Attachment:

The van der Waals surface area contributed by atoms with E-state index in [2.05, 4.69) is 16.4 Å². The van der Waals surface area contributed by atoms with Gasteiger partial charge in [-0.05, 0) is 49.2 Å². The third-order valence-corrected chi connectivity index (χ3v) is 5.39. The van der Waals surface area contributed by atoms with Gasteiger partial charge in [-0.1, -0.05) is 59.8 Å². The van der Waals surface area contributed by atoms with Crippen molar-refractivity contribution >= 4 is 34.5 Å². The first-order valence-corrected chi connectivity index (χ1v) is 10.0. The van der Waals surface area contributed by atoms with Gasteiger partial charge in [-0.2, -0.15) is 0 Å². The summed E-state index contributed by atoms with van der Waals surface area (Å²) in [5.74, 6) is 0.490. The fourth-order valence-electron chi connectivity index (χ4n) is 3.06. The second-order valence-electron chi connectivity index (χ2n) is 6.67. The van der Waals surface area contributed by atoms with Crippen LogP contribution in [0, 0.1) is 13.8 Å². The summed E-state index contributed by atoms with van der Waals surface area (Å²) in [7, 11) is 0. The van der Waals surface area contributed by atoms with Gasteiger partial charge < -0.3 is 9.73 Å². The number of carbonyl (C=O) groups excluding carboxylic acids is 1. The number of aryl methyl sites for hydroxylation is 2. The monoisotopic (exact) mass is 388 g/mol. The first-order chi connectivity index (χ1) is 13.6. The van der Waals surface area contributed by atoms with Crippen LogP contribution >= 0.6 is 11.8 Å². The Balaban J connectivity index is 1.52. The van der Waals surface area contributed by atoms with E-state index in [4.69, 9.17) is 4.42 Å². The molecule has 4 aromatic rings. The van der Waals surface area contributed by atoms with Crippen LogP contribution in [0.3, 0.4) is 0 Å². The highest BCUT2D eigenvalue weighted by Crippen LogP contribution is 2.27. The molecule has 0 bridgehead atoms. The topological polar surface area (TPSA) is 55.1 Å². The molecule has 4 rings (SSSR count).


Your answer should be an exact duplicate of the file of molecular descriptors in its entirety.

The van der Waals surface area contributed by atoms with E-state index in [2.05, 4.69) is 16.4 Å². The van der Waals surface area contributed by atoms with Gasteiger partial charge in [-0.05, 0) is 49.2 Å². The third-order valence-corrected chi connectivity index (χ3v) is 5.39. The van der Waals surface area contributed by atoms with Gasteiger partial charge in [-0.1, -0.05) is 59.8 Å². The van der Waals surface area contributed by atoms with Crippen molar-refractivity contribution >= 4 is 34.5 Å². The first-order valence-corrected chi connectivity index (χ1v) is 10.0. The van der Waals surface area contributed by atoms with Gasteiger partial charge in [-0.2, -0.15) is 0 Å². The summed E-state index contributed by atoms with van der Waals surface area (Å²) in [5.74, 6) is 0.490. The fourth-order valence-electron chi connectivity index (χ4n) is 3.06. The second-order valence-electron chi connectivity index (χ2n) is 6.67. The van der Waals surface area contributed by atoms with Crippen LogP contribution in [0, 0.1) is 13.8 Å². The summed E-state index contributed by atoms with van der Waals surface area (Å²) in [7, 11) is 0. The van der Waals surface area contributed by atoms with Gasteiger partial charge < -0.3 is 9.73 Å². The number of carbonyl (C=O) groups excluding carboxylic acids is 1. The number of aryl methyl sites for hydroxylation is 2. The monoisotopic (exact) mass is 388 g/mol. The first-order chi connectivity index (χ1) is 13.6. The van der Waals surface area contributed by atoms with Crippen LogP contribution >= 0.6 is 11.8 Å². The Balaban J connectivity index is 1.52. The van der Waals surface area contributed by atoms with E-state index in [4.69, 9.17) is 4.42 Å². The molecule has 4 aromatic rings. The van der Waals surface area contributed by atoms with Crippen LogP contribution in [0.3, 0.4) is 0 Å². The highest BCUT2D eigenvalue weighted by Crippen LogP contribution is 2.27. The molecule has 0 bridgehead atoms. The topological polar surface area (TPSA) is 55.1 Å². The molecule has 4 rings (SSSR count).